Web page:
Those rules reflect a decades-old attempt by the IRS to prevent wealthy industrialist Daniel Ludwig from avoiding tax by using assets outside the country as collateral for loans made to him in the United States. After the U.S. Tax Court ruled in favor of Ludwig in 1977, the IRS carved out a safe harbor limiting such pledges of collateral to no more than 65 percent of the voting rights. While the Huntsman transaction does not exceed that percentage of the voting rights of its foreign subsidiaries’ assets, it also pledges all of those of its domestic subsidiary’s.
Huntsman is by no means the only corporate taxpayer to test the limits of the IRS rules in this area. Enron Corp., for one, came up with a typically complex arrangement involving dual classes of voting rights that allowed the energy-trading company not only to avoid tax on pledges of foreign collateral and deduct the interest on bank loans it backed, but also to deduct interest on a $750 million loan it made to itself. And while that arrangement, which Enron dubbed Apache, was the subject of congressional hearings in 2003 after accounting fraud led to the company’s failure, legislators noted that the arrangement did not expressly violate IRS rules. So the agency tightened those rules to prevent companies from doing the same thing in the future.
All this leads some critics to suggest that Congress should come up with an entirely new system for taxing multinationals. “The deemed dividend approach leads to considerable complexity and planning opportunities,” Reuven S. Avi-Yonah, a law professor at the University of Michigan, noted in a recent paper. “Instead of trying to close these loopholes one by one,” wrote Avi-Yonah, “Congress should substitute direct taxation.”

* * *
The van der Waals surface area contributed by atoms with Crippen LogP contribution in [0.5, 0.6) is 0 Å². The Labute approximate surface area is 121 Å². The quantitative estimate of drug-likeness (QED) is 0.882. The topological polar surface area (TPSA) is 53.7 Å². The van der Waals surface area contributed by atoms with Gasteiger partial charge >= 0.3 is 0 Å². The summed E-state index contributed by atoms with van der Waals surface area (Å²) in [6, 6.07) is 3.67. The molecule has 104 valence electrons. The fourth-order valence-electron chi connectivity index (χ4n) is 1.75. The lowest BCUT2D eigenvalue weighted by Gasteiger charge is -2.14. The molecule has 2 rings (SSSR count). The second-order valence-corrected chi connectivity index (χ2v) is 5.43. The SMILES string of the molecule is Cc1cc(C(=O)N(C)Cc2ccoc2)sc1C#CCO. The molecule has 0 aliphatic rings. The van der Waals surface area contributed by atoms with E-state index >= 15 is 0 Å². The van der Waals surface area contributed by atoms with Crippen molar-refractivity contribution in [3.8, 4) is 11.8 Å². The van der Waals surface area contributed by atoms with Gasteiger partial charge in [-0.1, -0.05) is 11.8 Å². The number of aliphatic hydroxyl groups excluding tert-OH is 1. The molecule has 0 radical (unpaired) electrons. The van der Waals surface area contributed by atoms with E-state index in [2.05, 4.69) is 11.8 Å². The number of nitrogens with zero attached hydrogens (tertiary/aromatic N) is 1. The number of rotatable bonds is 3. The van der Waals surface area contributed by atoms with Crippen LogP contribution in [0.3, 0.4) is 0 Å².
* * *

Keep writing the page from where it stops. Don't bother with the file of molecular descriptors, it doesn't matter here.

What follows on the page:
That’s unlikely to happen anytime soon. So companies that want to follow in Huntsman’s footsteps have to hope the IRS will go along on a case-by-case basis, or that they, like Ludwig, can best the agency in tax court. Whether this particular transaction can do that, however, remains to be seen.
“It’s somewhat aggressive,” observes attorney Cummings. He recalls the IRS’s advice to field agents in 2002 to disallow arrangements like one the agency cited, in which the substitution of a domestic subsidiary’s assets for those of a foreign sub’s amounted to an indirect guarantee of the parent’s debt. The Huntsman transaction, says the former IRS official, “is one step away from that. It’s a pledge of notes versus assets, and there’s no authority on that.” If the transaction is not as aggressive as the one disallowed in the 2002 case, “it’s the next best thing,” says Cummings.
Still, Lehman’s Willens notes that the agency’s advice to field agents doesn’t carry as much legal weight as a private letter ruling, let alone a revenue ruling. Willens also says that the tax court chided the IRS for a 1976 revenue ruling that the court claimed amounted to an attempt, as Willens puts it, “to bootstrap their way to a court victory” in the Ludwig case. And even in the 2002 field-service advisory, adds Willens, the IRS acknowledged that its rules stop short of saying that any “facilitation” of a financing is the same thing as an indirect guarantee.
John Deshong, vice president for capital tax at privately held engineering firm Bechtel Corp., contends that such arrangements may pass muster so long as the notes aren’t heavily encumbered at the behest of lenders. “Watch your negative covenants,” he warns, pointing out that he was careful to do that when, as tax vice president of Edison Mission Energy, he arranged a similar transaction in December 2003. That deal has not yet been reviewed by the IRS.
So why did S&P decide to rate Huntsman’s transaction absent a ruling? Essentially, the rating agency is betting that the IRS wouldn’t prevail in tax court. And so, presumably, is Huntsman.
Ronald Fink is a deputy editor of CFO.